Kate Chopin 's The Story Of An Hour And A Doll House

890 WordsJul 6, 20164 Pages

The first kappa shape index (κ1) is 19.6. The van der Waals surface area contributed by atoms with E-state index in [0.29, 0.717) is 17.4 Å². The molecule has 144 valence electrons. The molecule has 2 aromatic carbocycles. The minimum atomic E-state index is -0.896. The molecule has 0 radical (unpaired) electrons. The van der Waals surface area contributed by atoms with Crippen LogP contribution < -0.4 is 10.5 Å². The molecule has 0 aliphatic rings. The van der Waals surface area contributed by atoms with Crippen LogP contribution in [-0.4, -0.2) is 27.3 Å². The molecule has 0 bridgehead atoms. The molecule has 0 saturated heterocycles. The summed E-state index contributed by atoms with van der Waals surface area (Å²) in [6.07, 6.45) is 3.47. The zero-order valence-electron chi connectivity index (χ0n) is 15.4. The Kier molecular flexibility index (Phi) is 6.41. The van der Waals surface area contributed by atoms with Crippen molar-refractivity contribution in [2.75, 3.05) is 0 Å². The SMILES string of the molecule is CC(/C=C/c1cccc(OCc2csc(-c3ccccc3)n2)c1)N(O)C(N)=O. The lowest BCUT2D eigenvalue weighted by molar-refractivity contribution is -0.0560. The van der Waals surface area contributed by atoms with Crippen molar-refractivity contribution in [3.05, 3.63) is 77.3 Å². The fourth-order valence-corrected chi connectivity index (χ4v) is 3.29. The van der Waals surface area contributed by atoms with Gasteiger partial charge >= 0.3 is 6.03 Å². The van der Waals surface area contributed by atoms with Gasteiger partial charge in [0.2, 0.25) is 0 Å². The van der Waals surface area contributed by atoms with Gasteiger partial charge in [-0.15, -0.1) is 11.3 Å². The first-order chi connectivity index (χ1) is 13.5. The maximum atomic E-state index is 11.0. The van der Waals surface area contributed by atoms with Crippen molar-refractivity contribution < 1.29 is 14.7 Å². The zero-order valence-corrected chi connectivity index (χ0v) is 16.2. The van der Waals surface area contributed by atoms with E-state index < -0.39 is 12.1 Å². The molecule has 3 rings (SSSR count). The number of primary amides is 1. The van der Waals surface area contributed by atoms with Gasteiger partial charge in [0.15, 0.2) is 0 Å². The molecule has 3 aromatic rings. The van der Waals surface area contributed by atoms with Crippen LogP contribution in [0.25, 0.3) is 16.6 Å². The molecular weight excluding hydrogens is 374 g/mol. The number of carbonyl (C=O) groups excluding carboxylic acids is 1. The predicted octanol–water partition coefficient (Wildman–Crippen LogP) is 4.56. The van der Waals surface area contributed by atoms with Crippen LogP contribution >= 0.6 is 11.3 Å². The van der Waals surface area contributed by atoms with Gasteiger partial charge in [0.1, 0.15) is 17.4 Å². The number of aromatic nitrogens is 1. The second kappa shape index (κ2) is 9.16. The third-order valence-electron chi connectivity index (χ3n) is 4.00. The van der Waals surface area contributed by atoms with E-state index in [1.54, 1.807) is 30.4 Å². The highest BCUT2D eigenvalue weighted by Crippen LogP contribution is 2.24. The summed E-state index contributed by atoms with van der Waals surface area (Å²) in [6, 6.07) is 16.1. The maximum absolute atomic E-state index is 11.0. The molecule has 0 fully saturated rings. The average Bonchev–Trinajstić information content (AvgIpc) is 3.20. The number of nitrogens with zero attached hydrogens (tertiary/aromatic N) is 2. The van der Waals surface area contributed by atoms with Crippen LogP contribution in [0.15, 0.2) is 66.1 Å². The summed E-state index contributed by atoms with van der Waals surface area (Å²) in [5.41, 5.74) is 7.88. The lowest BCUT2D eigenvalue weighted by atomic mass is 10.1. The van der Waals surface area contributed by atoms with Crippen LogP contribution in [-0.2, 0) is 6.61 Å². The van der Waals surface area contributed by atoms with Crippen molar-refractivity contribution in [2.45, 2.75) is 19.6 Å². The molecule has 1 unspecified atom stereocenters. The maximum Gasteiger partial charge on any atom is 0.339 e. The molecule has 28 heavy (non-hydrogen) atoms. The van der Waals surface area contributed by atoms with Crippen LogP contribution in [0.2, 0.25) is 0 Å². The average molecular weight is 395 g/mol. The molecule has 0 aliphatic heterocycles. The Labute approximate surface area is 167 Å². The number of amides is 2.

Long before the 20th century women were not as respected as today. Kate Chopin’s “The Story of an Hour” and “A Doll House,” written by Henrik Ibsen, are two perfect examples of what can happen when one tires to cadge a kindred spirit. Both women are faced with some hard times and are forced to look within themselves to figure out the true meaning of a fulfilled life. While the two come to this decision in different ways and also meet different fates, they realize they are more than just a doll or a pet to society, and choose a life of freedom over everything and anything else. In “A Doll House” Chopin’s character, Nora Helmer, is a woman with a rare mindset. Helmer believes her actions throughout the play were noble because she acted out of love, but when her husband finds out the lies she told Helmer’s biggest fear of her husband leaving her comes true; and she loses her husband, also like the character in “The Story of an Hour”. As the writers for Enotes support, when Helmer’s husband recounts his actions trying to reconcile with her and attempts to come back into her life (like Mallard’s husband as well), she realizes her husband is actually “a selfish, pretentious hypocrite with no regard for her position in the matter” (1), she also becomes aware that “she is not a doll to flatter Torvald’s selfish vanity” (1). In the play Helmer tries to explain to her husband how she feels by stating “[n]ow when I look back, it seems as if I’d lived here like a beggar- just from hand

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